Around 10-20% of people with chronic infection will slowly have gradual damage in the liver over years and will eventually develop cirrhosis . This can take 20 years or more from the time of the initial infection.
Cirrhosis is the replacement of liver cells with permanent scar tissue. Cirrhosis can lead to problems such as bleeding from veins in the esophagus, fluid buildup in the belly, and damaged brain function.Approximately 15% of people with cirrhosis will develop liver cancer during their lifetime. Drinking excessively can double the chance of liver cancer in people infected with HCV.
Is Donating Plasma Painful
Whether the process is painful for you depends on your pain threshold. For some people, donating feels no worse than a pinprick, while others may feel more pain. If the nurse misses the vein or you experience plasma donation side effects, its possible youll experience more pain, but overall, most people report nothing more than mild discomfort.
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How Can I Protect Myself
You can protect yourself and others from hepatitis C.
|If you inject drugs, use your ownneedles.
- Dont share drug needles with anyone.
- Wear gloves if you have to touch anyones blood.
- If you have several sex partners, use a condom during sex.
- Dont use an infected persons toothbrush, razor, or anything else thatcould have blood on it.
- If you get a tattoo or body piercing, make sure it is done with clean tools.
- If you have hepatitis C, dont give your blood or plasma. The person whoreceives it could become infected with the virus.
Who Should Get Tested For Hepatitis C
The CDC recommends that you get tested at least once no matter what. Definitely get screened if any of these things apply to you:
- You were born between 1945 and 1965.
- You use or inject drugs.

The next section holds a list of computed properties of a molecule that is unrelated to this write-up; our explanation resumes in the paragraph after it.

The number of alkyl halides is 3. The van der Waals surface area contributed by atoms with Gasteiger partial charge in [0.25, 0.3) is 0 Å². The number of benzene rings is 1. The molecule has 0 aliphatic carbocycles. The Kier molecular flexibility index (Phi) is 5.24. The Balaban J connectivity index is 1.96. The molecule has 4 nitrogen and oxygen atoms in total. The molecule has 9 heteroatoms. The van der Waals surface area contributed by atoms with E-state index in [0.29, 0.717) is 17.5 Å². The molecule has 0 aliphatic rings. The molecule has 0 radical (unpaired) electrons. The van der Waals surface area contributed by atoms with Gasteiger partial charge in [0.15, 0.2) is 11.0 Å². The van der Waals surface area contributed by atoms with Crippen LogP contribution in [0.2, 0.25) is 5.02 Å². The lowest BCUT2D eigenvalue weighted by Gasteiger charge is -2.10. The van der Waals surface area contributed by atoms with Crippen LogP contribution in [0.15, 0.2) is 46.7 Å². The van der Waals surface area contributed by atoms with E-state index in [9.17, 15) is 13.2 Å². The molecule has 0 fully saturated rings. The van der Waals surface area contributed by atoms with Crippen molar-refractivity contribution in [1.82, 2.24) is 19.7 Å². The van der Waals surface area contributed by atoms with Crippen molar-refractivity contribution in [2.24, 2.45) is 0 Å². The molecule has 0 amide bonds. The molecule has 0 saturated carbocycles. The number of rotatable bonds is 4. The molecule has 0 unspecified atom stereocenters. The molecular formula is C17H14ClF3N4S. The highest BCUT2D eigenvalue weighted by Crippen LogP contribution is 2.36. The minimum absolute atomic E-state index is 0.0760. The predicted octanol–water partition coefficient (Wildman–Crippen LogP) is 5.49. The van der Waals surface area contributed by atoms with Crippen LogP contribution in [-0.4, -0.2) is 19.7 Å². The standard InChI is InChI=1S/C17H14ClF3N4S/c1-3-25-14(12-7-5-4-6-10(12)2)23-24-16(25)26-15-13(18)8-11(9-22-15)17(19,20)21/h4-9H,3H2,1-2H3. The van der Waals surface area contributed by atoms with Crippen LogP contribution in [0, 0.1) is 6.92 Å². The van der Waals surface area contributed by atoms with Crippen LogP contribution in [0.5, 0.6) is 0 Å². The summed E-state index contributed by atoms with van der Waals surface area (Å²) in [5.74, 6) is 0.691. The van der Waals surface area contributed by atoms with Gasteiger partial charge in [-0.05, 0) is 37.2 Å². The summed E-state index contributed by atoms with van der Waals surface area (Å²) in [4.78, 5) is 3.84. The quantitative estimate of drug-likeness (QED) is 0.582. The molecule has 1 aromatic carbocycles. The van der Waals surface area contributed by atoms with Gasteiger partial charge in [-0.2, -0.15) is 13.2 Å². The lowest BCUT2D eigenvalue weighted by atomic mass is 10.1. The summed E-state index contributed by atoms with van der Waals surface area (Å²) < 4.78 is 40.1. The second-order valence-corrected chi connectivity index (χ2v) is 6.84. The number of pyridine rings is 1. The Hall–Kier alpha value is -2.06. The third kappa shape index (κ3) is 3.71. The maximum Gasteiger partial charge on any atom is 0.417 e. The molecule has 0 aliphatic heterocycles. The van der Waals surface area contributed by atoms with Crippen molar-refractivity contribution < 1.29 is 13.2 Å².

- You have ever injected drugs — even if it was just once or a long time ago.
- Youâre on kidney dialysis.
- You have abnormal alanine aminotransferase levels .
- You had a blood transfusion, blood components, or an organ transplant before July 1992.
- Youâve ever gotten clotting factor concentrates made before 1987.
- You received blood from a donor who later tested positive for hepatitis C virus.
- Youâre a health care worker, first responder, or have another job that exposes you to HCV-infected needles.
- You were born to a mother with HCV.
Read Also: Who Needs To Be Tested For Hepatitis C
Hepatitis C Testing And Diagnosis
Doctors will start by checking your blood for:
Anti-HCV antibodies: This blood test is the first — and sometimes only — one you may get. Also called the ELISA screen, it checks for antibodies that your body releases to fight the virus. These are proteins your body makes when it finds the hep C virus in your blood. They usually show up about 12 weeks after infection. Your test will be either negative or positive for antibodies. It usually takes a few days to a week to get results, though a rapid test is available in some places.
What the results mean
Negative . This is when your blood shows no signs of HCV antibodies. Most of the time, thatâs because you never came in contact with the virus and you do not have hep C.
Sometimes, your negative result can be false, meaning you have HCV. That may happen if you:
- Took the test too soon after your exposure. This test checks for only HCV antibodies, which can take several months to appear.